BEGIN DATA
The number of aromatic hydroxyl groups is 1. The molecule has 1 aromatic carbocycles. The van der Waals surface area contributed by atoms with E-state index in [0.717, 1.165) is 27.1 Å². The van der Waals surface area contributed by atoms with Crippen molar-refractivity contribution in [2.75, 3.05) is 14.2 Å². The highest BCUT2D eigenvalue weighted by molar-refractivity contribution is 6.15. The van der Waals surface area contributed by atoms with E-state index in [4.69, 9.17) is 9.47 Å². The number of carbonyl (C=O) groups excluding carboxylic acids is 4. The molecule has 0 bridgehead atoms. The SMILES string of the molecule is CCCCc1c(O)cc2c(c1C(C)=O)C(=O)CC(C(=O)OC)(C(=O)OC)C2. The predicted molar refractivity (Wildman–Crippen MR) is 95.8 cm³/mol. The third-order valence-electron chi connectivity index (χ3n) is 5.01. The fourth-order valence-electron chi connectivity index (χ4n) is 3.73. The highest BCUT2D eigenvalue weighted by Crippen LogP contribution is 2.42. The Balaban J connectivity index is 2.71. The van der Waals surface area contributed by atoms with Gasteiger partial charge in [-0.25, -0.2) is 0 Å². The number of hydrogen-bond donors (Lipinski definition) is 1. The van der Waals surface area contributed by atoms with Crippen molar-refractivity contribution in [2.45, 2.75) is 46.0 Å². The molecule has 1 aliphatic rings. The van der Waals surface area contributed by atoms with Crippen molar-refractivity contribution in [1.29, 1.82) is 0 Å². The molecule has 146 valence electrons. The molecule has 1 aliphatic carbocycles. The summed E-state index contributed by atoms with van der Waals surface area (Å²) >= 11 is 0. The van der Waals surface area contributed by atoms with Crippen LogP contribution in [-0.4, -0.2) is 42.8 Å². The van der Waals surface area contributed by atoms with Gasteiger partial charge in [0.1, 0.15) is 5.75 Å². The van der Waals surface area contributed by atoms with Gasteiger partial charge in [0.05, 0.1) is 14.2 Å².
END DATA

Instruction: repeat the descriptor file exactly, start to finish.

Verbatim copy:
The number of aromatic hydroxyl groups is 1. The molecule has 1 aromatic carbocycles. The van der Waals surface area contributed by atoms with E-state index in [0.717, 1.165) is 27.1 Å². The van der Waals surface area contributed by atoms with Crippen molar-refractivity contribution in [2.75, 3.05) is 14.2 Å². The highest BCUT2D eigenvalue weighted by molar-refractivity contribution is 6.15. The van der Waals surface area contributed by atoms with E-state index in [4.69, 9.17) is 9.47 Å². The number of carbonyl (C=O) groups excluding carboxylic acids is 4. The molecule has 0 bridgehead atoms. The SMILES string of the molecule is CCCCc1c(O)cc2c(c1C(C)=O)C(=O)CC(C(=O)OC)(C(=O)OC)C2. The predicted molar refractivity (Wildman–Crippen MR) is 95.8 cm³/mol. The third-order valence-electron chi connectivity index (χ3n) is 5.01. The fourth-order valence-electron chi connectivity index (χ4n) is 3.73. The highest BCUT2D eigenvalue weighted by Crippen LogP contribution is 2.42. The Balaban J connectivity index is 2.71. The van der Waals surface area contributed by atoms with Gasteiger partial charge in [-0.25, -0.2) is 0 Å². The number of hydrogen-bond donors (Lipinski definition) is 1. The van der Waals surface area contributed by atoms with Crippen molar-refractivity contribution in [2.45, 2.75) is 46.0 Å². The molecule has 1 aliphatic rings. The van der Waals surface area contributed by atoms with Crippen molar-refractivity contribution in [1.29, 1.82) is 0 Å². The molecule has 146 valence electrons. The molecule has 1 aliphatic carbocycles. The summed E-state index contributed by atoms with van der Waals surface area (Å²) >= 11 is 0. The van der Waals surface area contributed by atoms with Crippen LogP contribution in [-0.4, -0.2) is 42.8 Å². The van der Waals surface area contributed by atoms with Gasteiger partial charge in [0.1, 0.15) is 5.75 Å². The van der Waals surface area contributed by atoms with Gasteiger partial charge in [0.05, 0.1) is 14.2 Å².